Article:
Vsh from Density Neutron Separation

Point 1 Vsh = - 0.40 (due to gas cross over or bad hole)
Point 2 Vsh = 0.00
Point 3 Vsh = 1.00
Point 4 Vsh = 0.55

If this procedure is used in a shaly sand, the density neutron log must be in sandstone units, and if used in a limestone section, the log must be in limestone units. Do not use this method in gas zones, dolomite, or anhydrite sections.

 

AN EXAMPLE FOR MORE PRACTICE


Crain’s Rule #0:
Gamma ray or SP deflections to the left indicate cleaner sands, deflections to the right are shaly. Draw clean and shale lines, then interpolate linearly between clean and shale lines to visually estimate Shale Volume (Vsh).
 


Draw clean and shale lines (vertical black lines) and bed boundaries (horizontal red lines). Estimate shale volume by linear interpolation between clean and shale lines on SP and GR, and by assessing the density neutron separation. Take the minimum answer from these three methods as the final shale volume for each layer.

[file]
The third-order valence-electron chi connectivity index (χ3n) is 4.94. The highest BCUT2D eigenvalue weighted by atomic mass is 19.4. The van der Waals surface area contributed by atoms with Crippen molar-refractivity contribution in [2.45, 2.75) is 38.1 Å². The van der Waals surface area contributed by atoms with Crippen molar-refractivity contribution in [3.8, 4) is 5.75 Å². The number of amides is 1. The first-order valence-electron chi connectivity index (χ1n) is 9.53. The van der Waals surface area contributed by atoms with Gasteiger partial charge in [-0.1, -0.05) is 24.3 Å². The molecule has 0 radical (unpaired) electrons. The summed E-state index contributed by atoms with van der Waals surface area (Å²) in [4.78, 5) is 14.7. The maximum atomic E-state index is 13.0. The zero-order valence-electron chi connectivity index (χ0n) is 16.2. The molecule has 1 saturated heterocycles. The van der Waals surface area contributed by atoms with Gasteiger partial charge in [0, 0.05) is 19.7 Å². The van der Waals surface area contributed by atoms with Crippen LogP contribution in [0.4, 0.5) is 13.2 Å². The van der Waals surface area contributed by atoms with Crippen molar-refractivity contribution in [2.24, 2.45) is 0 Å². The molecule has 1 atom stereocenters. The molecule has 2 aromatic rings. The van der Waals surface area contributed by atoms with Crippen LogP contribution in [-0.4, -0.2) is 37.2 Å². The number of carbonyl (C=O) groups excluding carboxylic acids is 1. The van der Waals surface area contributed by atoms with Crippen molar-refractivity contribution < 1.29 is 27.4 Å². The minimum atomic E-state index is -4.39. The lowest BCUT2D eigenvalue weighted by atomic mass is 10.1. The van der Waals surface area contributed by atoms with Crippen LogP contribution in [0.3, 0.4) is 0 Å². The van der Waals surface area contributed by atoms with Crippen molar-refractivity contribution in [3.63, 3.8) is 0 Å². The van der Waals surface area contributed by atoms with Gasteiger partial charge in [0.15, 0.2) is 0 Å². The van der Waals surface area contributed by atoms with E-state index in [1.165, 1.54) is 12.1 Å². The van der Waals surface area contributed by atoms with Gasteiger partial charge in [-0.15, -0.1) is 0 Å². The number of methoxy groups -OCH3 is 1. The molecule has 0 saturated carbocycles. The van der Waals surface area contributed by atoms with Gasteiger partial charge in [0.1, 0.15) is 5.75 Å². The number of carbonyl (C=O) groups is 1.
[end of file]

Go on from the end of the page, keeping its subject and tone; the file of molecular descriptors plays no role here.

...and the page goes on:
In Layer A, the lowest Vsh on the SP is 0.50 (marked on the log) and the average is about 0.60. On the GR, the average Vsh = 0.65. The minimum is 0.60 on average. Layer B shows about 0.05 on the SP and 0.00 on the GR - the minimum Vsh = 0.00. For Layer C, the SP gives 0.00 and the GR about 0.05 so Vsh = 0.00. Shale volume in the shale layer is 1.00 (100%) by definition.

 

Many "shales" are really shaly silts or silty shales, so there may be reasons to move the 100% shale line to the right of so-called "obvious shales" on the SP and GR logs. Some radioactive zones are relatively clean sands or silts - check the sample and core descriptions and get some X-Ray diffraction or thin section point count data to confirm the mineralogy.